You’ve got to see these: Hidden gems in Bartholomew County

Hidden gems in Bartholomew County
Hidden gems in Bartholomew County



Summer is the perfect time to explore those out-of-the way places that you’ve heard are hidden treasures near your hometown.

And Bartholomew County is home to some unique close-to-home day trips that offer hiking, scenic views, picnic locations and some great fishing.

Here are some to consider in your summer travels:

Falling for Anderson Falls

Located in eastern Bartholomew County, many people know of this famous landmark, but its out-of-the-way location doesn’t attract an overwhelming number of visitors.Purchased by the Nature Conservancy in 1977, the Anderson Falls Nature Preserve is part of the Bartholomew County Parks system, located on 44 acres east of Newbern on County Road 1140E.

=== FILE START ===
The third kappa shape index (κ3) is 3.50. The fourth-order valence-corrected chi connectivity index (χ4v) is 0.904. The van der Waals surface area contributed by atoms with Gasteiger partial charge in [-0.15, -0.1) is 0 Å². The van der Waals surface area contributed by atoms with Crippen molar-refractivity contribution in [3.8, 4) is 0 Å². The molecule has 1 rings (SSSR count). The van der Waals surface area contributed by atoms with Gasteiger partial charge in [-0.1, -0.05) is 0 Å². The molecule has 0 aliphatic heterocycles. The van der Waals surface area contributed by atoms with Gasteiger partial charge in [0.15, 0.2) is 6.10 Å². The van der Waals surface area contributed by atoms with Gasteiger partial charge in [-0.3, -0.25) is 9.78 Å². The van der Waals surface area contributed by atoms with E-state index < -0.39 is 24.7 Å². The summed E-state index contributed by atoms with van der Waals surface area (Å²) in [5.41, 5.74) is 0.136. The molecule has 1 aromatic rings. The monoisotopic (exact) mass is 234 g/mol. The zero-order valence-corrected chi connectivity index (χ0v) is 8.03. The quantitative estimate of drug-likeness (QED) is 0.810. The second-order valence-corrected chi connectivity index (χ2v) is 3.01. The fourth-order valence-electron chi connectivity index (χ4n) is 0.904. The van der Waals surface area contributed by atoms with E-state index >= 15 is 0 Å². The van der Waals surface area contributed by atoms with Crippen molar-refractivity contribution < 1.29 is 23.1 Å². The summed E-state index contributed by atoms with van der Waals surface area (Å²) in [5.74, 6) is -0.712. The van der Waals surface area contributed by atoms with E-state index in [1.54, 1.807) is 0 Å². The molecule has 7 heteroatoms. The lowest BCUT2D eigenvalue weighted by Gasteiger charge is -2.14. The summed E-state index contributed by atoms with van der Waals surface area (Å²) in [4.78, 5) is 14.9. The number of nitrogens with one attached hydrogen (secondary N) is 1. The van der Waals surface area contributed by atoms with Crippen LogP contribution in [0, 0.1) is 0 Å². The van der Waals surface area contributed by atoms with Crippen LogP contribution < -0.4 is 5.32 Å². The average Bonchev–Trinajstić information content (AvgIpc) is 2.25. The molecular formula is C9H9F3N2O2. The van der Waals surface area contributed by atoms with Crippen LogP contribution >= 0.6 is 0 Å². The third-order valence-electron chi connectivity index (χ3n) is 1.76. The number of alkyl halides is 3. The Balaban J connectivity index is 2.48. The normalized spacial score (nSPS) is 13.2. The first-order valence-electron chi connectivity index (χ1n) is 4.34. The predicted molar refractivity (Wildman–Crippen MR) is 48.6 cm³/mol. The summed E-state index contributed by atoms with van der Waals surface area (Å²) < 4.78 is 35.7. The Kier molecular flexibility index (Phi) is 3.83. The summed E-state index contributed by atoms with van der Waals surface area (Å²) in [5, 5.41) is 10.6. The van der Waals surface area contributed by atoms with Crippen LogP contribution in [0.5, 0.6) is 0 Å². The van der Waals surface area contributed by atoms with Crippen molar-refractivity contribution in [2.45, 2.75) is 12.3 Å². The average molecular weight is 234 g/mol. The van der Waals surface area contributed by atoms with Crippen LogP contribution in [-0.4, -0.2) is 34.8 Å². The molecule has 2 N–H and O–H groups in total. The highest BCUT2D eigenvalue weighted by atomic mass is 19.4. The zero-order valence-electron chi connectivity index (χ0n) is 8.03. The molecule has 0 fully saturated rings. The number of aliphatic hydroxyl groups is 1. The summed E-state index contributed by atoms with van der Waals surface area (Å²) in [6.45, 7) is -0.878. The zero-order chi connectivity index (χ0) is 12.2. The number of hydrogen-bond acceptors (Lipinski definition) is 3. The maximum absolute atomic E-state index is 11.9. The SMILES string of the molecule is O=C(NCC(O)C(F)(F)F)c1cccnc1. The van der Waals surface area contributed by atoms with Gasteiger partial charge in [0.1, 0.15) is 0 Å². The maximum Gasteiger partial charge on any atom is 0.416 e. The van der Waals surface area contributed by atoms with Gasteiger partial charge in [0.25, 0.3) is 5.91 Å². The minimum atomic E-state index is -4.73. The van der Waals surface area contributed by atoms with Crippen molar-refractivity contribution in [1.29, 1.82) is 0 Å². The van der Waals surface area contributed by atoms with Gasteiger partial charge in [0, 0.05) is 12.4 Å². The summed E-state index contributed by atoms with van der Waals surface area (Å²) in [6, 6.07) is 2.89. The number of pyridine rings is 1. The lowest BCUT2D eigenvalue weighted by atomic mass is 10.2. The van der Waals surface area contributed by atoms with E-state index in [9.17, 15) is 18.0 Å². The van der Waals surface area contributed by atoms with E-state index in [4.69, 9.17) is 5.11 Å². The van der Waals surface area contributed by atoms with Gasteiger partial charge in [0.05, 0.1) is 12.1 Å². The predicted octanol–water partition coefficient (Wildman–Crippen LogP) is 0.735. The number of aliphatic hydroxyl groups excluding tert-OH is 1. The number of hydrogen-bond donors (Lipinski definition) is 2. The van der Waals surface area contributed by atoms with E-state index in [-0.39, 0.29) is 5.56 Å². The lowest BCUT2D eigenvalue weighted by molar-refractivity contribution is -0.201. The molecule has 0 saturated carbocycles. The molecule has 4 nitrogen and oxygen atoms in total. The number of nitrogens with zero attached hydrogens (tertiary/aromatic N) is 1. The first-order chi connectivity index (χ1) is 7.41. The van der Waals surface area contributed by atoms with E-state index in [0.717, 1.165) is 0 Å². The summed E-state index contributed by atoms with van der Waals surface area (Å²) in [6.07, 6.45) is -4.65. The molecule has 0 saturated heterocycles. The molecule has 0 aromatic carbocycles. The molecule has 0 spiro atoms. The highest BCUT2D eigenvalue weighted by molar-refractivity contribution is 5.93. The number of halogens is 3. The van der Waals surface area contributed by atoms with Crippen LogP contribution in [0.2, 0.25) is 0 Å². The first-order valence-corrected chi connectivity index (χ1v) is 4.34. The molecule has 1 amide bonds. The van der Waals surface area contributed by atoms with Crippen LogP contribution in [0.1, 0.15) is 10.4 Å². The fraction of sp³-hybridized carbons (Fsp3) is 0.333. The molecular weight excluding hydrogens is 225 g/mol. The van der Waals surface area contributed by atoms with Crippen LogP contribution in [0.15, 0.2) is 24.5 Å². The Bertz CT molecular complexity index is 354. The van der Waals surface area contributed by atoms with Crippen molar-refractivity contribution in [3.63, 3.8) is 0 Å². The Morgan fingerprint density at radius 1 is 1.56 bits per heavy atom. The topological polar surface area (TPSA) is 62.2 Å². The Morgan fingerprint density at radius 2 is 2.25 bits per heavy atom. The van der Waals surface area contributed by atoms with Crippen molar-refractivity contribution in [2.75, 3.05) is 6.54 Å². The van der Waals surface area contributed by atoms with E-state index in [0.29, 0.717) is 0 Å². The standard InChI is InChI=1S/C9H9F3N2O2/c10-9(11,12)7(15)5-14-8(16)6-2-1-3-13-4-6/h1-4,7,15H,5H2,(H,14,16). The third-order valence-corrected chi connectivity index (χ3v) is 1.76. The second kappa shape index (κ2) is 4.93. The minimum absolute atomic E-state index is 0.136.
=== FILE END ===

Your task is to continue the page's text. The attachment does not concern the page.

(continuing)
The main attraction and the preserve’s namesake is Anderson Falls, a 12-foot waterfall which is about 100 feet wide that is fed by the Fall Fork of Clifty Creek, and usually has water flowing year-round.

Robert Harden, president of the county park board, said the preserve also has hiking trails, a wooded area to explore and areas to picnic.

People do swim at the base of the falls, but there are no lifeguards — and some water rescues have been performed after people slipped on rocks and fell.

The Indiana Department of Natural Resources geologists say the falls were formed where the Louisville Limestone overlies the less resilient Waldron Shale.

The walls at the near side of the falls have an undercut so there is a small rock house underneath, which can be explored.